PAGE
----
Also, based on what I’ve heard, it seems that PR is still struggling (in some organizations) just to get a seat at the senior management table, making the road to the top even more difficult. Although, I’d like to think the holding company of a PR agency might look at things differently.

  3. Alan Chumley says:

    Interesting question. No simple answer.

    Historically, for better or worse, narry have the communicator with, largely, a social science sort of background and the business savvy type met in one person. (Huge over generalization acknowledged :)).

    Hey, let’s be real. You don’t go to PR school to be a CEO any more than you’d go to an agricultural school to be a dentist. Even the worst high school guidance counsellors would tell you that.

    For entirely too long (thinking way, way back here), though this has changed markedly and recently, a communicator with a business background (education, professional or just some savvy) was neither necessary nor encouraged.

    Encouragingly, however, that’s changing and I think that’s why we’re seeing graduate level programs intent on combining the two emerging: McMaster’s Master’s in Communications Mangement and the MBA in PR from Royal Roads.

    So, perhaps someday we may see the AE role lead to the holding companies.

    But, Kyle’s point is spot on. Is the CEO of a holding company what most communicators want to do? Or would heading up a communications firm (the boundaries/services of which are widening anyway as the traditional lines ‘tween communications disciplines erode) let you have a foot in both the business management and what it was that drew you (and others) to the PR industry originally?

  4. Isn’t communications what most CEOs should be doing if their company is to maximise its potential? Sure, you need to understand finance to count the beans and understand the legal and other perspectives involved in strategic management, but being able to build relationships with all the key constituencies is just as vital these days.

    I sat next to a finance guy on a flight back from Bulgaria yesterday who told me that he didn’t understand PR, but knew how valuable reputation was to his company and the need to ensure they had the best counsel on managing it. So why not have those skills at the top of the organisation?

    Communicators aren’t just mediators and I believe standard MBAs include reputation management and PR within their syllabus rather than creating separate communications qualifications at that level.

    Understanding law, finance and all the other aspects of how an organisation operates is as much about communications – working with words and numbers, people and problems. Come on guys, you can aim that high surely? Wouldn’t you be better than a bean-counter or legal eagle who has no ability to communicate?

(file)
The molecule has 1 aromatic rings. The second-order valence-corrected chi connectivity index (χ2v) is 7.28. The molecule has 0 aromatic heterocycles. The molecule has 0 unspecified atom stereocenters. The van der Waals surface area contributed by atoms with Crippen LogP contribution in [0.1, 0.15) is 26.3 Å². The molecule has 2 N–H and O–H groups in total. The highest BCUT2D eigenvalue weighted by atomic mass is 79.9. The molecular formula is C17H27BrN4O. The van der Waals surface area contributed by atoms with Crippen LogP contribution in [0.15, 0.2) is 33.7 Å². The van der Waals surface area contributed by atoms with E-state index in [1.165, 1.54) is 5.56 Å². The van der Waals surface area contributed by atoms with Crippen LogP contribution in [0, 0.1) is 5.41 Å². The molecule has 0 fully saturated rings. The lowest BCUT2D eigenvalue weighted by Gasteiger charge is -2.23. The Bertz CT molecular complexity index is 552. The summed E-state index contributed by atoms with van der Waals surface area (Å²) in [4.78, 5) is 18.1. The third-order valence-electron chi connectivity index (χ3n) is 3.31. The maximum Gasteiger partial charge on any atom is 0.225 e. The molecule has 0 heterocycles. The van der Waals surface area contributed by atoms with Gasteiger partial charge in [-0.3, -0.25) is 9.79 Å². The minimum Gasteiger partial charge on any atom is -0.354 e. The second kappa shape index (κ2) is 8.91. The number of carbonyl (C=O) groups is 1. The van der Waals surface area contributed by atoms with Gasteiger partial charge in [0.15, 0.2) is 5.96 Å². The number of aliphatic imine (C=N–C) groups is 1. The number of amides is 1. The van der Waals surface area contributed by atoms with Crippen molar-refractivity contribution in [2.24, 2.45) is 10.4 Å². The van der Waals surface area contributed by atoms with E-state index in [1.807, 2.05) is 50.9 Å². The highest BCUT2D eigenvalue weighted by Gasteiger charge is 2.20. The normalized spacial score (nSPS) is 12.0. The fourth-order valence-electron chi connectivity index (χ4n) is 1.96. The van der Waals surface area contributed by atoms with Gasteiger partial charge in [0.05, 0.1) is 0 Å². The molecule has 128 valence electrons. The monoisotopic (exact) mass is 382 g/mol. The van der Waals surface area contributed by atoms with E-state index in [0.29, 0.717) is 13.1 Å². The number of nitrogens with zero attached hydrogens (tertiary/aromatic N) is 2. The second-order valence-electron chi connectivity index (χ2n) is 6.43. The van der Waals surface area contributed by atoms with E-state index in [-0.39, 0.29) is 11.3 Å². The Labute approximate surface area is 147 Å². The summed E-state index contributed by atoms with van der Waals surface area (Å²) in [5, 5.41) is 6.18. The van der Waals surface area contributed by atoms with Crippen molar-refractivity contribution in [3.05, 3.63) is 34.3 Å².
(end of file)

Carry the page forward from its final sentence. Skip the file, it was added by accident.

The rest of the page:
5. Ed Lee says:

    As always, a great discussion. I’m reminded of Shel Holtz’s words (lifted from here)

    “I once met the CEO of a Fortune 100 company who told me that the acronym stands for the wrong thing; it SHOULD stand for “Customers, Employees, Owners.” He said his primary job was representing the organization to these audiences. If he was good at that, investment, sales, and employee engagement would follow. And, just to make sure I understood what he was saying, he added, “That means communicating with these three audiences is the most important part of my job,” finishing off by noting that he had people reporting to him to handle the day-to-day, tactical work.”

    Communication, both internally and externally, is one of the most important things an organization can do. Why shouldn’t a business leader with their roots in PR be the one to lead it?


  6. Matt says:

    Thank you for posing this question. And especially for tracking the paths of the higher ups at IPG, etc. – I’ve often thought the same myself, i.e.: how do I get there?

    A March 26 LTE published in PRWeek, titled “PR pros must act as businesspeople first” addressed this question from a slightly different angle. I’m not sure you can link to it, because PRWeek is subscription-only, but you might find it helpful.

    Basically, the LTE stated that PR is what it is, PR – not necessarily the skill set needed to get to the C-suite.

    So here’s the next question I hope you’ll pose, for those of us with PR experience who are seeking the C-suite: what’s the next step?

    Do we go to business school and get our MBAs, and if so, how do we make our PR experience a selling point to differentiate ourselves from the rest of the MBA pack?